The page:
Monday, July 10, 2006

Chess - this game helped me as a kid.

When I was growing up my parents had a few of my older cousins from Donegal and Derry lodging in our house when they started working in Dublin. At one stage the two lads took an interest in the game of chess. I watched them playing chess with each other with curiosity.

Then to my surprise I discovered that my Dad was a good chess player - he had learned to play chess in the Irish army during his time in the Curragh camp in the WWII years. So now I watched the three adults playing chess and they discussed the game regularly. I kept nagging at them all to teach me and they each put varying but small amounts of time into helping me learn. I guess I was maybe eleven years old at the time. My Dad was patient and put the most time into teaching me. This also felt like good bonding to me because Dad was a quiet man and not strong at communicating with his child. Lots of Dads were like that in the 1960s, he was far from unique.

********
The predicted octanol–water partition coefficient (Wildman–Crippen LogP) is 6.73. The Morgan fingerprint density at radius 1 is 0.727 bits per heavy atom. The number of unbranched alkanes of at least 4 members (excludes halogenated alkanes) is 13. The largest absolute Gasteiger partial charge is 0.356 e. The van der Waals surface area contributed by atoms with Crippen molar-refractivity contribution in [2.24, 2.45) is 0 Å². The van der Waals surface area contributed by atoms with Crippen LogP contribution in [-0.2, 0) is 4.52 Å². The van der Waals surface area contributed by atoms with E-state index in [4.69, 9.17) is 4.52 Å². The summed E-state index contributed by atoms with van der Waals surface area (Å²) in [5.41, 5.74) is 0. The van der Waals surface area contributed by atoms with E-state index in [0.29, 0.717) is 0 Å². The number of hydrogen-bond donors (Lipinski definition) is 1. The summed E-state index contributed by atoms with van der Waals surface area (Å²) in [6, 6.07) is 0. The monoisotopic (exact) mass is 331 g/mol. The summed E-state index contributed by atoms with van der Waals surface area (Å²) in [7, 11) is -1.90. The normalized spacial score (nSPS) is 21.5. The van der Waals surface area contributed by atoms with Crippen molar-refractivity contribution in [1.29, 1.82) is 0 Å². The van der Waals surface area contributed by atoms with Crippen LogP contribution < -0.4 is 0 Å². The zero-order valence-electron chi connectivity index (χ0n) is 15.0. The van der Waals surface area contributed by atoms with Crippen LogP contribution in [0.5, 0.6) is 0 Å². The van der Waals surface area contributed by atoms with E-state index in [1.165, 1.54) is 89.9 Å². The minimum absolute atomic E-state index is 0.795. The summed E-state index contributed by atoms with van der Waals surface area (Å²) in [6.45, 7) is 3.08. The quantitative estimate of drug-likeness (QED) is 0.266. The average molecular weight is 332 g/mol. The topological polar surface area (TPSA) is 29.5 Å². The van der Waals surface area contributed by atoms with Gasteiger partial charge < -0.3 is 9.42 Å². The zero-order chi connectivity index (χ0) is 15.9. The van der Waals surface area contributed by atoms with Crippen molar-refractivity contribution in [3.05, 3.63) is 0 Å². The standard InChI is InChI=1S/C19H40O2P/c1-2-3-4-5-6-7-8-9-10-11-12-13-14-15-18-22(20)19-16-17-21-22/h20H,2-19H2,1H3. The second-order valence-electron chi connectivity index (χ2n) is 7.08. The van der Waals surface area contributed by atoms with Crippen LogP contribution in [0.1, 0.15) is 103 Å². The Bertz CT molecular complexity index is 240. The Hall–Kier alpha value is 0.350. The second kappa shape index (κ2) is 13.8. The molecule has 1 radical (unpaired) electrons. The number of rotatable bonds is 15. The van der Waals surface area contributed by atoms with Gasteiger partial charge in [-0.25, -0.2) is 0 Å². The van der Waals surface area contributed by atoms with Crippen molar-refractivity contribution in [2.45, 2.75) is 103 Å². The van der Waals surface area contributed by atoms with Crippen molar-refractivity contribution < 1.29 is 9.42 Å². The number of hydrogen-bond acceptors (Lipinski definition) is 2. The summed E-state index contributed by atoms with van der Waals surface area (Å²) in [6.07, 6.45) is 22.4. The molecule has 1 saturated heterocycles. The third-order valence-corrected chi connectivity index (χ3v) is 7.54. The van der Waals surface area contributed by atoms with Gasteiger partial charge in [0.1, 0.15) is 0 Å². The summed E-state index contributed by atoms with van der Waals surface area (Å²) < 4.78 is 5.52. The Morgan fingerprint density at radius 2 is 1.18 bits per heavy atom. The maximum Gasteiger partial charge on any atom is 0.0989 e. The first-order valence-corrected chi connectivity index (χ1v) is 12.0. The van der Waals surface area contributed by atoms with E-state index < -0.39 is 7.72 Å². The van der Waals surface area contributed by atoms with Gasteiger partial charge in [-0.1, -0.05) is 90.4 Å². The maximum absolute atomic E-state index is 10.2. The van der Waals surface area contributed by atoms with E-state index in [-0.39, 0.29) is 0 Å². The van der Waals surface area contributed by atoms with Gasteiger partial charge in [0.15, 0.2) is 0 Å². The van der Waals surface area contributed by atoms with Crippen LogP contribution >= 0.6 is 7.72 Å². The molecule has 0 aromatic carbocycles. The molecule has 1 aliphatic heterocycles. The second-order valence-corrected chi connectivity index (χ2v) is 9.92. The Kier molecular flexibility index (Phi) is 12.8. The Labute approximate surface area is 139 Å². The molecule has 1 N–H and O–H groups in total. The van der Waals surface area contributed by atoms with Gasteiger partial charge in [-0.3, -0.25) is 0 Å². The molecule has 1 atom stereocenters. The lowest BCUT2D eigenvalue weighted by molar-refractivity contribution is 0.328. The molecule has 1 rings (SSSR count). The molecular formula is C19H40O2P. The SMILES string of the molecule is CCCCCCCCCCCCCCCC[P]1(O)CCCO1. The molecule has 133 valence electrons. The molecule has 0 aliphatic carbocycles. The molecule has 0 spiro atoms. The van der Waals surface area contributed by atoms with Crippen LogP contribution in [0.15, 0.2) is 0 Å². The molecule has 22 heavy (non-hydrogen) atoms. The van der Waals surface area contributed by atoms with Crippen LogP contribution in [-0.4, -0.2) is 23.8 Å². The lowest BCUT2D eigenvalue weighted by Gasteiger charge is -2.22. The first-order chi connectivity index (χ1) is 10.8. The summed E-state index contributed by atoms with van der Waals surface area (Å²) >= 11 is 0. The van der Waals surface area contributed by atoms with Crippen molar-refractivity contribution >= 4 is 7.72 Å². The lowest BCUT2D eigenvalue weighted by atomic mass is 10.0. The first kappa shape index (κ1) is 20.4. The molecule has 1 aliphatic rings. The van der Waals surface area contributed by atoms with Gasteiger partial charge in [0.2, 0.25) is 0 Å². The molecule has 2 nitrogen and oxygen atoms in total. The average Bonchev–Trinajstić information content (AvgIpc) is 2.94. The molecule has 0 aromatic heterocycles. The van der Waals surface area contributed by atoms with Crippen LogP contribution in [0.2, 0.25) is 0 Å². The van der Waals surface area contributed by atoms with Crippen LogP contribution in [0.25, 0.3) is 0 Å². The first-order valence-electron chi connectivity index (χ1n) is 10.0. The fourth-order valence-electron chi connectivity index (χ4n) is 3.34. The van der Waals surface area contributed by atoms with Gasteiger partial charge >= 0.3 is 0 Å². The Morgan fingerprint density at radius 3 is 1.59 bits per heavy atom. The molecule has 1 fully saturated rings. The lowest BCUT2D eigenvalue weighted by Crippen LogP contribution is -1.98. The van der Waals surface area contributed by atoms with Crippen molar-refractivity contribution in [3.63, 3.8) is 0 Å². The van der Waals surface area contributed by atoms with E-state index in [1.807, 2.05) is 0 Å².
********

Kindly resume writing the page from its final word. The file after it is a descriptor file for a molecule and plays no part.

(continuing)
So I found myself playing my cousins and my Dad at chess and getting beaten all the time. But every time I made a mistake or lost I learned something new which I didn't forget. Unlike the flighty cousins my Dad would play any time I asked him if he happened to be in the house. Dad was fond of going to the pub to drink with his friends and my eager youth made me hungry for greater access to his time for playing chess. He gave me tips on chess and it shaped a lot of ideas in clever moves and lateral thinking. It's a great strategy game. The length of the games improved as I learned more and I started to provide a challenge to the adults.